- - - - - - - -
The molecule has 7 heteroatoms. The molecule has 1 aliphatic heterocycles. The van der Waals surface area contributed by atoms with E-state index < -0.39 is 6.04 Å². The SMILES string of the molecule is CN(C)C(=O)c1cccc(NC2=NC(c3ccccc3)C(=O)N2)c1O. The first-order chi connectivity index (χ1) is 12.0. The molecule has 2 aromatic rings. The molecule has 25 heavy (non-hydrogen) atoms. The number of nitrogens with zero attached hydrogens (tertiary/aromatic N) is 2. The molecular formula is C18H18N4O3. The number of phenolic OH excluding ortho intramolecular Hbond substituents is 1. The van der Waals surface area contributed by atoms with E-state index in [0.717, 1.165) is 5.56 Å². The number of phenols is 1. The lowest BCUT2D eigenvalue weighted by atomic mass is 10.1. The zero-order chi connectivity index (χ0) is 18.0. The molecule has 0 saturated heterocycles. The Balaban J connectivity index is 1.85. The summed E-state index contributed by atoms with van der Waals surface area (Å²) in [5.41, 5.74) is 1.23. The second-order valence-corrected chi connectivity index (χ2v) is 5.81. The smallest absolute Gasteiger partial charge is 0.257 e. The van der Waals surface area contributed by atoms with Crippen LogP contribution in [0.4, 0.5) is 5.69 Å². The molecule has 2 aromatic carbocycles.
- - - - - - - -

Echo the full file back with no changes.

The molecule has 7 heteroatoms. The molecule has 1 aliphatic heterocycles. The van der Waals surface area contributed by atoms with E-state index < -0.39 is 6.04 Å². The SMILES string of the molecule is CN(C)C(=O)c1cccc(NC2=NC(c3ccccc3)C(=O)N2)c1O. The first-order chi connectivity index (χ1) is 12.0. The molecule has 2 aromatic rings. The molecule has 25 heavy (non-hydrogen) atoms. The number of nitrogens with zero attached hydrogens (tertiary/aromatic N) is 2. The molecular formula is C18H18N4O3. The number of phenolic OH excluding ortho intramolecular Hbond substituents is 1. The van der Waals surface area contributed by atoms with E-state index in [0.717, 1.165) is 5.56 Å². The number of phenols is 1. The lowest BCUT2D eigenvalue weighted by atomic mass is 10.1. The zero-order chi connectivity index (χ0) is 18.0. The molecule has 0 saturated heterocycles. The Balaban J connectivity index is 1.85. The summed E-state index contributed by atoms with van der Waals surface area (Å²) in [5.41, 5.74) is 1.23. The second-order valence-corrected chi connectivity index (χ2v) is 5.81. The smallest absolute Gasteiger partial charge is 0.257 e. The van der Waals surface area contributed by atoms with Crippen LogP contribution in [0.4, 0.5) is 5.69 Å². The molecule has 2 aromatic carbocycles.